The weight of evidence makes it impossible to even consider Israel’s denials of having committed Tuesday night’s massacre.
In the aftermath of the tragic attack on the Al-Ahli Al-Arabi Baptist Hospital in northern Gaza City where more than 500 people were killed, the Israeli government was quick to distance itself from any responsibility.
Prime Minister Benjamin Netanyahu vehemently denied any Israeli involvement, stating, “It is not the Israel military,” and laid the blame on Palestinian Islamic Jihad for a misfired rocket attack.
The Zionist regime claimed it had seen no evidence of a direct hit by aerial munitions on a hospital in the Gaza Strip on Tuesday and shared an audio recording of what it claimed were “Hamas terrorists discussing a rocket misfiring by Islamic Jihad”.
However, a pattern of inconsistencies, contradictory statements, expert analyses, and past disinformation spread by the Israeli army prove that Israel’s denial has no ground to stand on.
Israel is no stranger to spreading false information after committing atrocities. After the killing of Aljazeera journalist Shireen Abu Akleh in May 2022, Israel denied involvement, only to later admit their mistake without any consequential action.
Since Tuesday evening, Israel’s Ministry of Foreign Affairs issued conflicting statements, initially suggesting that “weapons and explosives were deliberately stored inside the hospital,” only to later blame the catastrophe on a “malfunctioning rocket” from Palestinian Islamic Jihad.
Examining the events of the past few days is essential.
On October 13, a children’s hospital in Gaza was targeted using white phosphorus. On October 14 and 16, Israel ordered the evacuation of 22 hospitals, including Al-Ahli, and those designated as ‘Safe Zone’ hospitals.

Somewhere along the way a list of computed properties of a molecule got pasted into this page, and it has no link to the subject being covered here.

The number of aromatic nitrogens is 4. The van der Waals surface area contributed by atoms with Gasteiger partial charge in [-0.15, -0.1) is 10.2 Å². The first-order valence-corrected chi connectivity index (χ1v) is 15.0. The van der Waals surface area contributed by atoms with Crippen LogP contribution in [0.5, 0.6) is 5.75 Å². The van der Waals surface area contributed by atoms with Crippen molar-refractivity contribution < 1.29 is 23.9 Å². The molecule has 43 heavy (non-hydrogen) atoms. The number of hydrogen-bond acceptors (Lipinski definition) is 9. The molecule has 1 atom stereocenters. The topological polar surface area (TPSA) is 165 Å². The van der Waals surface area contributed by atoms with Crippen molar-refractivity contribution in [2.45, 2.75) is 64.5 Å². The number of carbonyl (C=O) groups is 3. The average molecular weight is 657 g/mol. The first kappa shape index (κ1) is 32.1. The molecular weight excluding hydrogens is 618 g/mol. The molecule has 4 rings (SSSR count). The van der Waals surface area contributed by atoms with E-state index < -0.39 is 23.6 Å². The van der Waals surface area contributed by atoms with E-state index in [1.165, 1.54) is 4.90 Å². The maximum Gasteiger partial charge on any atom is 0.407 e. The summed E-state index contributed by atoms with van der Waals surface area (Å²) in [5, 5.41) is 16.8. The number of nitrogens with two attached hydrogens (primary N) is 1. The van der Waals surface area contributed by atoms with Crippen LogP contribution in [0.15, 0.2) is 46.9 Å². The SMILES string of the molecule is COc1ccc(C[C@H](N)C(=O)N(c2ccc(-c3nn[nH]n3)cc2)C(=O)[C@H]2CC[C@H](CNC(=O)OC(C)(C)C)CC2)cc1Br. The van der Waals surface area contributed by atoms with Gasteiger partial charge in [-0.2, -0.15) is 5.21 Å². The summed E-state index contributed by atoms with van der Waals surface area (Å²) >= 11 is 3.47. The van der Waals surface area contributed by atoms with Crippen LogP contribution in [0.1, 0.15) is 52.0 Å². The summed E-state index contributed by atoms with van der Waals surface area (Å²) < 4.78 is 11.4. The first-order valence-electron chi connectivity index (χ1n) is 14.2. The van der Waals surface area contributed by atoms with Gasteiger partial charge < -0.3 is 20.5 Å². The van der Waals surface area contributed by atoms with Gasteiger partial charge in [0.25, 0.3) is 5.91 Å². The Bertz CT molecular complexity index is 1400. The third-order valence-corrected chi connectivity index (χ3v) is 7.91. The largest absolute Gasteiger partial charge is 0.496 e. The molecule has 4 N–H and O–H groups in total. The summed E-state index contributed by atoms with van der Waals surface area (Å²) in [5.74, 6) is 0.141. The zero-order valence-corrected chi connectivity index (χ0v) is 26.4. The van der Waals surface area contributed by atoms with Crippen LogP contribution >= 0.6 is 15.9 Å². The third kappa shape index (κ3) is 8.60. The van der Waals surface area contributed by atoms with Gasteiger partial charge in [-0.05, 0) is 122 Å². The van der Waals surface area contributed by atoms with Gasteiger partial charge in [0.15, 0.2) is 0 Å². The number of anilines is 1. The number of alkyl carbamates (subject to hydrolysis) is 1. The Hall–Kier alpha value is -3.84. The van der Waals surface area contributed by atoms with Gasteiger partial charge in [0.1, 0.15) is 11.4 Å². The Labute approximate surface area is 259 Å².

While Israel claimed intelligence indicated Islamic Jihad’s role in the disaster, Raf Sanchez, an NBC News foreign correspondent, rebutted that Islamic Jihad rockets “do not tend to kill hundreds of people in a single strike”.
Palestinian Ambassador to the UN, Riyad Mansour, went on record calling Netanyahu a “liar.”
He cited a tweet—now deleted—by Naftali Hananya, Netanyahu’s social media advisor, claiming that the IDF had struck a Hamas base inside the hospital.
Naftali did in fact make a public statement on Tuesday confirming the bombing of the Baptist Hospital in Gaza by Israel, before swiftly removing the post.
MSNBC anchor Ayman Mohyeldin advised, “Take official Israeli statements with a healthy dose of skepticism when reporting on what happens inside Gaza.”
Local health officials reported at least 500 people were killed, and hundreds more are injured or potentially trapped under rubble. Both Islamic Jihad and Hamas deny Israel’s version, describing it as “lies” and “false accusations.”
A video shared on X shows an analysis by a Marine Corps veteran, which has offered critical insights into the incident.
His analysis revealed that the initial explosion likely lasted between 0.5-0.75 seconds, indicating it was not an incendiary device.
The type and extent of damage suggest the involvement of an explosive device ranging between 300-600 lbs., implicating munitions like the Mk-82/Mk-83, GBU-39, GBU-12, and AGM-65 Maverick Missile, all unavailable to Islamic Jihad.
Audio analysis also revealed that the sound of the explosion was consistent with a JDAM missile, a capability beyond Islamic Jihad’s arsenal.